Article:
Brake Hose Replacement


 

Chevrolet Buick GMC Of Sanger is located at: 1028 Academy Ave • Sanger, CA 93657

Brake Hose Replacement: All You Need to Know

Brake hose replacement is often a part of an auto repair service that most owners prefer to avoid. Apart from braking-related risks, a brake hose could also cause a road accident in case it’s broken and the driver doesn’t notice it’s leaking.

How Much Is It To Fix A Brake Hose?

What does a brake hose cost? You may ask. The price of brake hose replacement at your preferred repair shop would depend on the make, model, and year of your car and the type of auto repair service needed to fix the line.

On average and in general, the cost for flexible brake hose replacement ranges from $171 to $190. The cost of labor ranges between $74 and $94 while the parts cost around $96. These costs do not include taxes and fees and neither do they factor in the type of vehicle or service center you use.

Cars Estimate range Parts Cost Labor Cost
2021 Chevrolet Tahoe $550 $240 $110
2017 Ford F-150

$223

$87

$110

2008 Honda Fit

$354

$130 $160
2015 Chevrolet Silverado $261 $80 $119
2021 Buick Enclave $287

$100

$175

Older vehicles appear to be more costly because their parts may be scarce in the market.

What Is A Brake Hose and How It Works?

Motor vehicles have at least one brake checking line. This is because the entire braking system operates through this line. A break in the line could cause the braking system to fail and possibly cause an accident. A brake hose is a part of the vehicle piping located in the hydraulic braking system.

Made from reinforced rubber, brake hoses are synthetic and flexible. The rubber can easily handle the more than 1,000 PSI of pressure when you slam on the brakes. Each wheel position can have a minimum of one brake hose, but there can also be two. This is something to consider when assessing the cost of flexible brake hose replacement. There are steel connections promoting seals at the end of the rubber hoses that keep away leaks.

How Long Should Your Brake Hose Last?

How long a brake hose lasts depends on its quality, the amount of wear and tear on your braking system. A standard rubber brake hose lasts for up to 6 years. Brake hoses made from stainless steel last longer. If you often drive on unforgiving rough terrain, you will need to replace your brake hoses earlier.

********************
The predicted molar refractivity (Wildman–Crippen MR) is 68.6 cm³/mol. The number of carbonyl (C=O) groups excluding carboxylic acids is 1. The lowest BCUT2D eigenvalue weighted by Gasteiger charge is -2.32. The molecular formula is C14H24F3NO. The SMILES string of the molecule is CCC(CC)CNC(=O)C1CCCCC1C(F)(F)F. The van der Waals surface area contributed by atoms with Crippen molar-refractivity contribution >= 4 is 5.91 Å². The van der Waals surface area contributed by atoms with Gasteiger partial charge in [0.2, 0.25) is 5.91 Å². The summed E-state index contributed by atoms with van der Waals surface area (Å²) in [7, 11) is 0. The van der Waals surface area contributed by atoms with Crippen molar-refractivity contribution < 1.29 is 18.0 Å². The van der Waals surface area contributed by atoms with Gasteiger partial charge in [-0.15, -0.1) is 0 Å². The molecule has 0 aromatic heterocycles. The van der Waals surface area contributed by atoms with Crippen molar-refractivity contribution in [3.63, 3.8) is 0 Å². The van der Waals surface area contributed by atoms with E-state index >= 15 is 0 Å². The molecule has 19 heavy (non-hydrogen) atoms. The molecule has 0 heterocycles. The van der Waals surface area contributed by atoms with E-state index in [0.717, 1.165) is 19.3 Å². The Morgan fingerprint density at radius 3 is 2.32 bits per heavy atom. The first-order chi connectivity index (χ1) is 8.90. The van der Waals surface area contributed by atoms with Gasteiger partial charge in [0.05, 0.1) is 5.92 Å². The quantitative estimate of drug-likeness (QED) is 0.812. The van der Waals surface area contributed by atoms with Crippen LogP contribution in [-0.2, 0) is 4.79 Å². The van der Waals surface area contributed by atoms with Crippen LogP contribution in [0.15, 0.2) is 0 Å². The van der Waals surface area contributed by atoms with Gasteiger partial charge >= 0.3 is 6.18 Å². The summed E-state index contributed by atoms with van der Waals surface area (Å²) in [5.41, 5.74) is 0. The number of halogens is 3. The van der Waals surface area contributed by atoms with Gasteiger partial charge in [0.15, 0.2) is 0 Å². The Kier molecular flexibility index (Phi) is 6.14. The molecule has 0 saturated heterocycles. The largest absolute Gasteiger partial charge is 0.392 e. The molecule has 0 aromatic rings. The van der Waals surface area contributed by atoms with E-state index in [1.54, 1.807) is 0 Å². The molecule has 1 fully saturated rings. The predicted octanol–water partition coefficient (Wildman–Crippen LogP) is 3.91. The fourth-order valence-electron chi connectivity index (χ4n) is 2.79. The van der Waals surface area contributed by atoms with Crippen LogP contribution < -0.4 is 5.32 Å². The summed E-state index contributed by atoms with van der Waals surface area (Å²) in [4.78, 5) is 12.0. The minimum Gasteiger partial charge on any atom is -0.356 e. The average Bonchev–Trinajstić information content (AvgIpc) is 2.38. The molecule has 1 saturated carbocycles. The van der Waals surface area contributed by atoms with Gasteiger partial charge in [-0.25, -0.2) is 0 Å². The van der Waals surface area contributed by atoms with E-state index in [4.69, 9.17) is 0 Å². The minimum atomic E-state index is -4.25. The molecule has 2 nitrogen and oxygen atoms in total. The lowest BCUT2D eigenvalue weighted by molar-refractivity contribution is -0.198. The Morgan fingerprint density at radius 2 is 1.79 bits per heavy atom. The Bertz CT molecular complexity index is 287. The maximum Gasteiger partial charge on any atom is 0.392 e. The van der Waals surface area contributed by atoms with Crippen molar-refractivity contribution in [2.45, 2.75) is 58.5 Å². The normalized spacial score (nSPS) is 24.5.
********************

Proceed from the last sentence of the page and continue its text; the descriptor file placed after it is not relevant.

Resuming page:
Brake hoses usually wear and tear over an entire system, so when one pad malfunctions, you must replace all of them. When testing your brakes, you need to ensure your car has cooled down.

When it comes to rubber hoses, you should first do an eyeball inspection to ensure no presence of bubbles, drips, wet patches, cracks, or bulges as they indicate damage. Manually feeling the hoses will expose any swollen or soft parts that would need replacing. For steel brakes, you can check to see any distortion or cracking in the metal.

When Do You Need A Brake Hose Replacement?

  • Physical Damage
    In case of cuts, cracks, excessive rust on hose fittings ends, and swelling, you should have the hose replaced as soon as possible.
  • Leaks
    Leaks can happen anywhere on the brake hose or at the fittings on the ends. A spongy or low-lying brake pedal is a result of a leak or a bulging hose. These are signs of flexible brake hose replacement.
  • Internal Failure
    Once in a while, the interior lining of your brake hose can separate, causing a blockage of the flow of hydraulic fluid. When you take your car in for servicing, your mechanic uses test gauges to diagnose the issue. This fluid blockage can result in dragging or overheated brakes.
  • Normal lifetime
    Many rubber brake hoses can last to 20 years if made from quality materials and when well taken care of. However, recommendations are to replace the brake hose after 6 to 10 years of service for high reliability and safety.

Brake Hose Replacement

Steps on How to Fix Brake Hose

  • Jack up the vehicle and secure it with steel jack stands
  • Remove the wheel and disassemble the tire assembly
  • Drain the brake fluid onto a drain pan
  • Relieve the pressure in the brake line by briefly loosening the brake caliper bleeder screw.
  • Remove the hose by detaching both ends. The attachment at the caliper is often a banjo-style bolt with washers that are only used once. You should loosen the flare connection at the vehicle frame.
  • Install the new hose using new copper-sealing washers and the factory OEM torque on the tube nut and the banjo bolt.
  • Finally, remove all air from the brake system and put the vehicle through road testing. Make sure to perform a final check for leaks is after the road test.

One thing to note is that it is not safe to drive your car when it had a brake hose problem. Perfectly functioning brakes are very essential. Once you see leaks or suspect damage to the brake hoses, you have your vehicle taken to the service center for brake hose repair.

Factors to Consider When Replacing A Brake Hose

  • When you replace a brake hose due to aging, you would also have to replace the other brake hoses.
  • It is best to be aware of the type of brake hose your vehicle has as well as the replacement alternatives. This is because some vehicles have synthetic rubber hoses while some have stainless steel ones.